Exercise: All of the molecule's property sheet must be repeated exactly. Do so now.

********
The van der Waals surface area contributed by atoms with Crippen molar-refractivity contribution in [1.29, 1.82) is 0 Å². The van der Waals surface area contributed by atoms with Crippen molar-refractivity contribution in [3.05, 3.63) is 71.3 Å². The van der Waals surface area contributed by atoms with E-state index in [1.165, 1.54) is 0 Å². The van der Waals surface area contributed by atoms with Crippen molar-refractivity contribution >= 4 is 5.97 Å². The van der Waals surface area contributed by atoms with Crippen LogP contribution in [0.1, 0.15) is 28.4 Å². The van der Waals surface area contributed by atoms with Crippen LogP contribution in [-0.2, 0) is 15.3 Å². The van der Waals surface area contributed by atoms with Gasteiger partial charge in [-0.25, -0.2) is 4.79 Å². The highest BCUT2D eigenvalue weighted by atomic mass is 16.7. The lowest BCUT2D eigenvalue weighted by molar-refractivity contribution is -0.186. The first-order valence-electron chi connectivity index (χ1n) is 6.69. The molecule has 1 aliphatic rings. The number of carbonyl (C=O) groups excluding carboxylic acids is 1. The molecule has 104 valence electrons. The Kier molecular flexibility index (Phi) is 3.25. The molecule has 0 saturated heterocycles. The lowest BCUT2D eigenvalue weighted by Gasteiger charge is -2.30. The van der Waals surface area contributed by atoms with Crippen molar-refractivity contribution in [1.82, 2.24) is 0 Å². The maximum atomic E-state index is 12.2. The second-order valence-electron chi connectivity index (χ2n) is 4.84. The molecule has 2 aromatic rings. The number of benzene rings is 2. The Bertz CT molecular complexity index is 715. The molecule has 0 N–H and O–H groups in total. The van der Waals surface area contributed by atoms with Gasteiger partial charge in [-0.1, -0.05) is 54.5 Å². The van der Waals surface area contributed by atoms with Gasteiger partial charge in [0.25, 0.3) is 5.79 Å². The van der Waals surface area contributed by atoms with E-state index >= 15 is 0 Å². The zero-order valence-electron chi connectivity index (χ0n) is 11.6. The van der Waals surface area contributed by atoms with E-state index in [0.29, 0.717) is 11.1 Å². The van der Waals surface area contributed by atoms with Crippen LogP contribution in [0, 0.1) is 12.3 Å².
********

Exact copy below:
The van der Waals surface area contributed by atoms with Crippen molar-refractivity contribution in [1.29, 1.82) is 0 Å². The van der Waals surface area contributed by atoms with Crippen molar-refractivity contribution in [3.05, 3.63) is 71.3 Å². The van der Waals surface area contributed by atoms with E-state index in [1.165, 1.54) is 0 Å². The van der Waals surface area contributed by atoms with Crippen molar-refractivity contribution >= 4 is 5.97 Å². The van der Waals surface area contributed by atoms with Crippen LogP contribution in [0.1, 0.15) is 28.4 Å². The van der Waals surface area contributed by atoms with Crippen LogP contribution in [-0.2, 0) is 15.3 Å². The van der Waals surface area contributed by atoms with Gasteiger partial charge in [-0.25, -0.2) is 4.79 Å². The highest BCUT2D eigenvalue weighted by atomic mass is 16.7. The lowest BCUT2D eigenvalue weighted by molar-refractivity contribution is -0.186. The first-order valence-electron chi connectivity index (χ1n) is 6.69. The molecule has 1 aliphatic rings. The number of carbonyl (C=O) groups excluding carboxylic acids is 1. The molecule has 104 valence electrons. The Kier molecular flexibility index (Phi) is 3.25. The molecule has 0 saturated heterocycles. The lowest BCUT2D eigenvalue weighted by Gasteiger charge is -2.30. The van der Waals surface area contributed by atoms with Crippen molar-refractivity contribution in [1.82, 2.24) is 0 Å². The maximum atomic E-state index is 12.2. The second-order valence-electron chi connectivity index (χ2n) is 4.84. The molecule has 2 aromatic rings. The number of benzene rings is 2. The Bertz CT molecular complexity index is 715. The molecule has 0 N–H and O–H groups in total. The van der Waals surface area contributed by atoms with Gasteiger partial charge in [-0.1, -0.05) is 54.5 Å². The van der Waals surface area contributed by atoms with Gasteiger partial charge in [0.25, 0.3) is 5.79 Å². The van der Waals surface area contributed by atoms with E-state index >= 15 is 0 Å². The zero-order valence-electron chi connectivity index (χ0n) is 11.6. The van der Waals surface area contributed by atoms with E-state index in [0.29, 0.717) is 11.1 Å². The van der Waals surface area contributed by atoms with Crippen LogP contribution in [0, 0.1) is 12.3 Å².